Tags: , , , , , , , , ,

    January 10, 1936 – It breaks Trudel’s heart that we can not help.

    January 10, 1936 –  It breaks Trudel’s heart that we can not help.

    My dear Father, and dear Lotta and Erna: LJG Letter 1-1--36 b letterhead

    I hope this letter finds you all well. Trudel worries anxiously when she does not get word from you. Sometimes we do not feel we get all the news.

    We have been very happy and she has been very brave this past year. Many millions of people are out of work in this country and those who are employed are paid so little. Trudel works very hard.

    Three thousand lawyers in Chicago are starving with no work and no office. We have 10,000 lawyers in Chicago alone. Our dollar is worth only 59 cents. Under Roosevelt and Democrats food and everything costs more and the taxes are so heavy that business has not started again since the depression, which makes it VERY HARD for lawyers to keep their offices and place in the profession.

    By working 18 hours a day I have done 20% better in 1935 than in 1934, but everything cost more this year than before. I write you because you should know if we could we would do something to help some of you come here. But this is impossible now. And it breaks Trudel’s heart that she can not help and the man who loves her can not. Everything is uncertain. Election year is 1936.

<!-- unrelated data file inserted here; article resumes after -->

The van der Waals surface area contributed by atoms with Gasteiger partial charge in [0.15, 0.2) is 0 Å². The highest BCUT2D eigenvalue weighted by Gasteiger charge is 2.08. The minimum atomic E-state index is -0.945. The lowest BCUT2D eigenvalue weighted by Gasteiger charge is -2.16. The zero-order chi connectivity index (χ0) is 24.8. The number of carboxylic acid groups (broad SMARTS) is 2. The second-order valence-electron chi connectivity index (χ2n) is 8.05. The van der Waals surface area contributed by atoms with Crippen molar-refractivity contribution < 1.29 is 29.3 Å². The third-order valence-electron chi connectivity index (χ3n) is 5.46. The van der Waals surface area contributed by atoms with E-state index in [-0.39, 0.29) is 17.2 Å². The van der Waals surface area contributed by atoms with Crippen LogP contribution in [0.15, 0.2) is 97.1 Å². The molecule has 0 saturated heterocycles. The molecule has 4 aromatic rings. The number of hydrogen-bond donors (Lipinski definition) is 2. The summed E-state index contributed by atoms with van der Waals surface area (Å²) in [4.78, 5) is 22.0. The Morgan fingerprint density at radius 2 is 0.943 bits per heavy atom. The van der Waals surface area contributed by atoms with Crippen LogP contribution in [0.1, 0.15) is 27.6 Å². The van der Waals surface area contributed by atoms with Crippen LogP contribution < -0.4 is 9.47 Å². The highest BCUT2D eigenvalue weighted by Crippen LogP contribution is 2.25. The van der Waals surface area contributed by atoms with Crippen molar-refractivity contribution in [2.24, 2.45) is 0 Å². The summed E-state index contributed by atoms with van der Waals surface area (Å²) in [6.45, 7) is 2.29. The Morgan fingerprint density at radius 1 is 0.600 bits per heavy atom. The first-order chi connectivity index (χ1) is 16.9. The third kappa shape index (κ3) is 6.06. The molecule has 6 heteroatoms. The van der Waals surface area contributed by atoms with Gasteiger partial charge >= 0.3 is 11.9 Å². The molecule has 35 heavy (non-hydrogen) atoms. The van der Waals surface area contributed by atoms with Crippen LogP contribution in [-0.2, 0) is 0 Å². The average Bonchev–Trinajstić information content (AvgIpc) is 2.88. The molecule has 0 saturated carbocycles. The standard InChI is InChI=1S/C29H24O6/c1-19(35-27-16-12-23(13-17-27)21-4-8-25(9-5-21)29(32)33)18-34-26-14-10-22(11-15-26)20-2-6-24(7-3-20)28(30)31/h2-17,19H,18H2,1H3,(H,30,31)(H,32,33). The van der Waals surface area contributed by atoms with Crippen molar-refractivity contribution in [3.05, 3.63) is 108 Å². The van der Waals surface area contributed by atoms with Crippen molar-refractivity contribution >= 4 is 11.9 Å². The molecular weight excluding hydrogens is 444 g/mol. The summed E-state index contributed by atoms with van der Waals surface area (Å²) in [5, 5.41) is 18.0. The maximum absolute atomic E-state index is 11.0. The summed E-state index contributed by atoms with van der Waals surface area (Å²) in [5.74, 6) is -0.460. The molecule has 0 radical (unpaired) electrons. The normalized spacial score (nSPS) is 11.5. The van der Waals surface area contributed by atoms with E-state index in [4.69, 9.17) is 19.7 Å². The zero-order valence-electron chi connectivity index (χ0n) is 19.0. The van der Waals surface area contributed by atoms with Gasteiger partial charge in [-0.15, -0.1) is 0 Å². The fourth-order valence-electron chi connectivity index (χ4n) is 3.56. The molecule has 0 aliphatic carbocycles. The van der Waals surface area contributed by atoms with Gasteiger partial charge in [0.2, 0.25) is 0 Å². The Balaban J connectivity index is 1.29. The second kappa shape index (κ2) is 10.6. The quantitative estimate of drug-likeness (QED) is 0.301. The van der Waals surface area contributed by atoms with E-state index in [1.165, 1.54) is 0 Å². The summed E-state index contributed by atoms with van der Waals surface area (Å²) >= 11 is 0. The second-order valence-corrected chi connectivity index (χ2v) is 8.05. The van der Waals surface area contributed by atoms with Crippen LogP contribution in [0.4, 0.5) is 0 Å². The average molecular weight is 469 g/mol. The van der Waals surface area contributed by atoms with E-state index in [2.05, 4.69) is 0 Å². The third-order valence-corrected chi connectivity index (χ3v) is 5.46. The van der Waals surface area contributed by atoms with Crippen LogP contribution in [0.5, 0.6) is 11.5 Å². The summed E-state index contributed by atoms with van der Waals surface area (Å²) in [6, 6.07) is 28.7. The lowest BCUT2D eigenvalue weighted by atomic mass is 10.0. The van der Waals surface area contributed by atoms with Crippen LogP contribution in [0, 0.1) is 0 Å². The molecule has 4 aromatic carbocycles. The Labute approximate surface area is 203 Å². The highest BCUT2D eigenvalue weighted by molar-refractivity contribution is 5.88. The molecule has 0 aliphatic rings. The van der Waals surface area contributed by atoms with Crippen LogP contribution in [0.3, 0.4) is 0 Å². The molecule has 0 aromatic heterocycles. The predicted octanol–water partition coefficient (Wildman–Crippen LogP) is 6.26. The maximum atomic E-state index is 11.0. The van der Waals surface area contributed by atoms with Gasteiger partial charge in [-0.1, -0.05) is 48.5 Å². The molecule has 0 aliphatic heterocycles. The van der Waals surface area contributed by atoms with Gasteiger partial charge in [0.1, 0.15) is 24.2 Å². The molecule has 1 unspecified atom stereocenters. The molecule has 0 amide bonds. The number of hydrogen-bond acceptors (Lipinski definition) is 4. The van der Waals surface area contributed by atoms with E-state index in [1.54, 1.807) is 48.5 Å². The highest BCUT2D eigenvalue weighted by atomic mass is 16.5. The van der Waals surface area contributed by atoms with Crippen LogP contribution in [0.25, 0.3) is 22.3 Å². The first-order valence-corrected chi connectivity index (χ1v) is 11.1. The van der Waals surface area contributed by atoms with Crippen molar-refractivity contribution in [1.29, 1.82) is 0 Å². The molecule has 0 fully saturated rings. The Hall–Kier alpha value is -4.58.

Would you make me happy? Write oftener to dear Trudel. Every day she asks – any mail from Germany? And she looks so sad waiting so long for letters, she gets so few.

    Her throat bothers her. She has had a BAD cold and fever. She is so true and beautiful. She does not know what I am writing. She has written nothing to worry you since coming here, but everything is not easy for her and to get started in a strange country is lonesome work and very hard.

    If I have made it easier and pleasanter for her, I am glad because I love her.
    With love to you all, LJG Letter 1-1--36 b-signature

    Leonard


    This letter was written by Leonard J. Grossman, Trudel’s fiance and my father, to Trudel’s sisters and her father in the midst of the depression, as dark clouds were gathering over Europe.

     
     

    Tags: , , , , , , ,